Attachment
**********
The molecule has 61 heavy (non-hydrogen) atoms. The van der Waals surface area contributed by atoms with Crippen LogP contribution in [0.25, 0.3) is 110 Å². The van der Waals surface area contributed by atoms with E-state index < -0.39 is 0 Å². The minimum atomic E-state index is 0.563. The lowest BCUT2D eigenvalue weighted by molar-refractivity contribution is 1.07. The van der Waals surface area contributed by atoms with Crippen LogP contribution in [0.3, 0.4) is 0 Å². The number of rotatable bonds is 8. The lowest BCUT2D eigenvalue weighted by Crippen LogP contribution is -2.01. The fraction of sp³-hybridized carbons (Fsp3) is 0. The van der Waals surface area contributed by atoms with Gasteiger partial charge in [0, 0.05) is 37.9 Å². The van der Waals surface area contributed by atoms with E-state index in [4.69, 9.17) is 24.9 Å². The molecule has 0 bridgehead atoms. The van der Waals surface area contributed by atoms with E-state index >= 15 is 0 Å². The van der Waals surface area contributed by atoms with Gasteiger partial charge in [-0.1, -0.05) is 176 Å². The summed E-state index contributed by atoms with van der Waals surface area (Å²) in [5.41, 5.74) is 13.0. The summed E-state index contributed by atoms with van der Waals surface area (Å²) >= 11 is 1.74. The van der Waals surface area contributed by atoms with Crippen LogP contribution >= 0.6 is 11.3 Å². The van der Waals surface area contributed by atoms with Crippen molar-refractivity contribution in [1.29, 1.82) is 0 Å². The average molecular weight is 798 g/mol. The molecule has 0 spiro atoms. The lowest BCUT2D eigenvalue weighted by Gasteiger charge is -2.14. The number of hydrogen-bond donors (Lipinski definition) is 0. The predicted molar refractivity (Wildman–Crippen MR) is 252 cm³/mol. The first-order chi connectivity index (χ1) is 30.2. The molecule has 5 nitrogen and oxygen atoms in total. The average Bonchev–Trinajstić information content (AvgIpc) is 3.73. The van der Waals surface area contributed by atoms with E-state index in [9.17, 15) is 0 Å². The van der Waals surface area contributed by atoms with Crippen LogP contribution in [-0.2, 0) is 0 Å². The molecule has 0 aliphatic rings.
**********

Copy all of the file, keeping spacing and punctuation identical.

The molecule has 61 heavy (non-hydrogen) atoms. The van der Waals surface area contributed by atoms with Crippen LogP contribution in [0.25, 0.3) is 110 Å². The van der Waals surface area contributed by atoms with E-state index < -0.39 is 0 Å². The minimum atomic E-state index is 0.563. The lowest BCUT2D eigenvalue weighted by molar-refractivity contribution is 1.07. The van der Waals surface area contributed by atoms with Crippen LogP contribution in [0.3, 0.4) is 0 Å². The number of rotatable bonds is 8. The lowest BCUT2D eigenvalue weighted by Crippen LogP contribution is -2.01. The fraction of sp³-hybridized carbons (Fsp3) is 0. The van der Waals surface area contributed by atoms with Gasteiger partial charge in [0, 0.05) is 37.9 Å². The van der Waals surface area contributed by atoms with E-state index in [4.69, 9.17) is 24.9 Å². The molecule has 0 bridgehead atoms. The van der Waals surface area contributed by atoms with E-state index >= 15 is 0 Å². The van der Waals surface area contributed by atoms with Gasteiger partial charge in [-0.1, -0.05) is 176 Å². The summed E-state index contributed by atoms with van der Waals surface area (Å²) in [5.41, 5.74) is 13.0. The summed E-state index contributed by atoms with van der Waals surface area (Å²) >= 11 is 1.74. The van der Waals surface area contributed by atoms with Crippen LogP contribution >= 0.6 is 11.3 Å². The van der Waals surface area contributed by atoms with Crippen molar-refractivity contribution in [1.29, 1.82) is 0 Å². The average molecular weight is 798 g/mol. The molecule has 0 spiro atoms. The lowest BCUT2D eigenvalue weighted by Gasteiger charge is -2.14. The number of hydrogen-bond donors (Lipinski definition) is 0. The predicted molar refractivity (Wildman–Crippen MR) is 252 cm³/mol. The first-order chi connectivity index (χ1) is 30.2. The molecule has 5 nitrogen and oxygen atoms in total. The average Bonchev–Trinajstić information content (AvgIpc) is 3.73. The van der Waals surface area contributed by atoms with E-state index in [9.17, 15) is 0 Å². The van der Waals surface area contributed by atoms with Crippen LogP contribution in [-0.2, 0) is 0 Å². The molecule has 0 aliphatic rings.